Shredding and Other Accomplishments

Tammy Brown


My hands still tingle from clutching the steering wheel.  I’m itchy, dusty, sweaty, and smiling.  I just shut down the shiny orange tractor and surveyed my work, and I feel proud.


Tractors are loud, powerful and a little bit dangerous.  I just spent an hour on our Kioti, shredding over fields and driveways, listening to the roar, feeling the bumps, and loving the rush of power and accomplishment this simple task brings.  Why is driving a tractor such a big deal to me?  Because it tells me that I have overcome fears and limitations that I have lived with all my life.


What Limitations?

Cultural.  I grew up in East Texas in the 60’s and 70’s.  I observed that women’s power lay not as much in their own strength and ability as in the skill  of enlisting the care and attention of men.  Remember Scarlett O’Hara?  I read Gone with the Wind the summer I was 10, and the lessons weren’t lost on me.  If you can’t quite imagine what this looked looked like for my generation, try to get your hands on a copy of The Fascinating Girl or Fascinating Womanhood by Helen Berry Andelin.

Familial.  The gender roles in my family were well defined.  Overt power was vested in the men.  My father and brother hunted and travelled, drove fast, and earned money.  They had knives and guns, boats and jeeps.  The men would disappear for a week or more and come back unshaven, with a bounty of deer, dove or trophy sailfish.  When they were gone Mom and I locked the doors, ate cereal and Colonel Sanders’, and took slow evening drives to see what was blooming in our neighbors’ yards.  I loved those days with my Mom, but I acquired the sense that big machines and wild nature belonged in the masculine world.

Personal.  I was always fearful.  The story is that I was proud of jumping off the Sear’s catalog at age 2 ( about 3 inches).  Reportedly, I worked up to that brave act for weeks.  It may have been another year before I jumped off the bottom step, and another year before I climbed the whole flight upright instead of scooting backwards on my ruffled butt one stair at a time.  One of my earliest memories is clutching the stair rail above me, and slowly ascending on my own two feet.  I approached the top third of the stairs with great pride, only to be scooped up by a male friend of my sister’s and carried kicking and screaming the rest of the way.  He only meant to help, but I was crushed.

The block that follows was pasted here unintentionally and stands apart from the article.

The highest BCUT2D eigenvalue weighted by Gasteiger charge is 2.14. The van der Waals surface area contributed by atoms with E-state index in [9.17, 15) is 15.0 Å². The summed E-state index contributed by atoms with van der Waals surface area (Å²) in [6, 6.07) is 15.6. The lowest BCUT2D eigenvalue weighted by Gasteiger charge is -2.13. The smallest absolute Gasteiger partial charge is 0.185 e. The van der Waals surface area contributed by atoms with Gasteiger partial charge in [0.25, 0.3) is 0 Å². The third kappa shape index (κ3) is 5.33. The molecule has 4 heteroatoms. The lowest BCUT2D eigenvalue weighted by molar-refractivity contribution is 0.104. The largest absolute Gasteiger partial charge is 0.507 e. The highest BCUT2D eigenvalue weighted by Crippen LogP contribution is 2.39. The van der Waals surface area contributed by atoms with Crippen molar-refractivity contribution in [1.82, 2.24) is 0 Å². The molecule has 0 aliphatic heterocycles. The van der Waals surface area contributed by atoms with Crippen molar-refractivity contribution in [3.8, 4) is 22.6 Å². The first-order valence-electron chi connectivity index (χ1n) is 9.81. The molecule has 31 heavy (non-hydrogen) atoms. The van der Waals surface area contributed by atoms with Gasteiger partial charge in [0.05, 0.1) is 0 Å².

Back to the present

At this point in my life, I can confidently say that I am a strong woman.  The past and its lessons are a living part of me, but I operate from a different understanding of what it means to be a woman. Fearfulness is still there, but I know better when to listen to it and when to push through to accomplish my goals.   Embracing my own personal power, has allowed me to do more significant things than shredding a field, such as  rearing three amazing children and building a successful career. And one thing I learned from the same culture that taught women to disown some of their strength is how to live through loss and adversity and thrive.  (Thanks, Mom and Sis.)

Still, operating that tractor this morning with a little bit of fear and a  whole lot of gratification gave me the same kind of joyful satisfaction that I must have felt the day I finally arrived at the second floor all by myself.





  1. I enjoyed the read. Kudos to you and your Kyoti!! The photo with the enormous puffy white clouds and nicely mowed field is absolutely gorgeous.

  2. Hi Tammy, What happened to those long curls? When I missed Lisa, the first place I checked was the Fuller’s. You
    seem to be enjoying life in the country. Lisa has two girls, one Tennessee Walking Horse and two dogs. She retired from teaching and we talk often about the years at Country Club Forest. You look happy and seeing you and other old friends is the best thing about Facebook.

    1. It’s delightful to hear from you, Jeannine, and to hear about Lisa’s life. Thanks for reading and commenting. Our land in Bastrop looks a lot Conroe, and brings back happy memories of playing outside with Lisa. I’m glad you are well!

  3. Wonderful post! I can so relate to your description of “farm women”. My family were dairy farmers and I always felt I had so much to live up to. I swear my Aunt could have a baby and bake a pie while driving tractor AND sorting laundry! LOL. It took me a lot of years to get over feeling guilty and “lazy” if I took some time for myself. I love my family. We have amazing strong women too. You go girl! From jumping off the Sears catalogue to thatching your fields and yard! Life is an amazing adventure! Thanks for sharing. And by the way, you were a darling little girl, and a are a lovely woman.

    1. Linda, Thank you so much for reading and commenting. I always enjoy hearing your thoughts. I thought of you earlier this month when we were in Oregon in a very mossy, magical wood. Life is indeed an amazing adventure!